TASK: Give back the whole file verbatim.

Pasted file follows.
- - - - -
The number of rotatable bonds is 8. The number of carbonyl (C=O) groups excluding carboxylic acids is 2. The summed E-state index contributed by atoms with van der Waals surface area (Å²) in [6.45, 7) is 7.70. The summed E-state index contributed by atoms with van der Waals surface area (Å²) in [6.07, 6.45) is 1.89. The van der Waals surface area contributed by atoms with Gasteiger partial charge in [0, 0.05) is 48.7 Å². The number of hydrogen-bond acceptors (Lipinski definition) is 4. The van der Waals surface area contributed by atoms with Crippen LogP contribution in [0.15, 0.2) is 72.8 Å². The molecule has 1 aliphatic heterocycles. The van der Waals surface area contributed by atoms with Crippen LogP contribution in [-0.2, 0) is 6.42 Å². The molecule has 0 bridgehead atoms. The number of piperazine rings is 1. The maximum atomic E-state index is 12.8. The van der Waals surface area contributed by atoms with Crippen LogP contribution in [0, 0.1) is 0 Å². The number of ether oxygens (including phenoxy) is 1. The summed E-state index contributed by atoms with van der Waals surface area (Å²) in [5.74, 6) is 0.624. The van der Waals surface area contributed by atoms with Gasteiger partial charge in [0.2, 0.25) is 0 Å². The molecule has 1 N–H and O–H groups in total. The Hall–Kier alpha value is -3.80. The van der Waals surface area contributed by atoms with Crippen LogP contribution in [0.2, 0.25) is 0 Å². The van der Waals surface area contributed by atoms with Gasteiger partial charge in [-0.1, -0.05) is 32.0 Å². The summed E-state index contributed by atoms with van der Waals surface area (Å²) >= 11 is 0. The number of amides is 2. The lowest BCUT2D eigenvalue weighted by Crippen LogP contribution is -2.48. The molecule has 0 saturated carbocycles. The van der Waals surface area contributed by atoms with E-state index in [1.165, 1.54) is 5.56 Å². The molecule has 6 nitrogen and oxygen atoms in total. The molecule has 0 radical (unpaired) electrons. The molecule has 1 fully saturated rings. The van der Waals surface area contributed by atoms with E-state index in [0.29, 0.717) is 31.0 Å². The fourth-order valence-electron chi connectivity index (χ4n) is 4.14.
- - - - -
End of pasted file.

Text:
The number of rotatable bonds is 8. The number of carbonyl (C=O) groups excluding carboxylic acids is 2. The summed E-state index contributed by atoms with van der Waals surface area (Å²) in [6.45, 7) is 7.70. The summed E-state index contributed by atoms with van der Waals surface area (Å²) in [6.07, 6.45) is 1.89. The van der Waals surface area contributed by atoms with Gasteiger partial charge in [0, 0.05) is 48.7 Å². The number of hydrogen-bond acceptors (Lipinski definition) is 4. The van der Waals surface area contributed by atoms with Crippen LogP contribution in [0.15, 0.2) is 72.8 Å². The molecule has 1 aliphatic heterocycles. The van der Waals surface area contributed by atoms with Crippen LogP contribution in [-0.2, 0) is 6.42 Å². The molecule has 0 bridgehead atoms. The number of piperazine rings is 1. The maximum atomic E-state index is 12.8. The van der Waals surface area contributed by atoms with Crippen LogP contribution in [0, 0.1) is 0 Å². The number of ether oxygens (including phenoxy) is 1. The summed E-state index contributed by atoms with van der Waals surface area (Å²) in [5.74, 6) is 0.624. The van der Waals surface area contributed by atoms with Gasteiger partial charge in [0.2, 0.25) is 0 Å². The molecule has 1 N–H and O–H groups in total. The Hall–Kier alpha value is -3.80. The van der Waals surface area contributed by atoms with Crippen LogP contribution in [0.2, 0.25) is 0 Å². The van der Waals surface area contributed by atoms with Gasteiger partial charge in [-0.1, -0.05) is 32.0 Å². The summed E-state index contributed by atoms with van der Waals surface area (Å²) >= 11 is 0. The number of amides is 2. The lowest BCUT2D eigenvalue weighted by Crippen LogP contribution is -2.48. The molecule has 0 saturated carbocycles. The van der Waals surface area contributed by atoms with E-state index in [1.165, 1.54) is 5.56 Å². The molecule has 6 nitrogen and oxygen atoms in total. The molecule has 0 radical (unpaired) electrons. The molecule has 1 fully saturated rings. The van der Waals surface area contributed by atoms with E-state index in [0.29, 0.717) is 31.0 Å². The fourth-order valence-electron chi connectivity index (χ4n) is 4.14.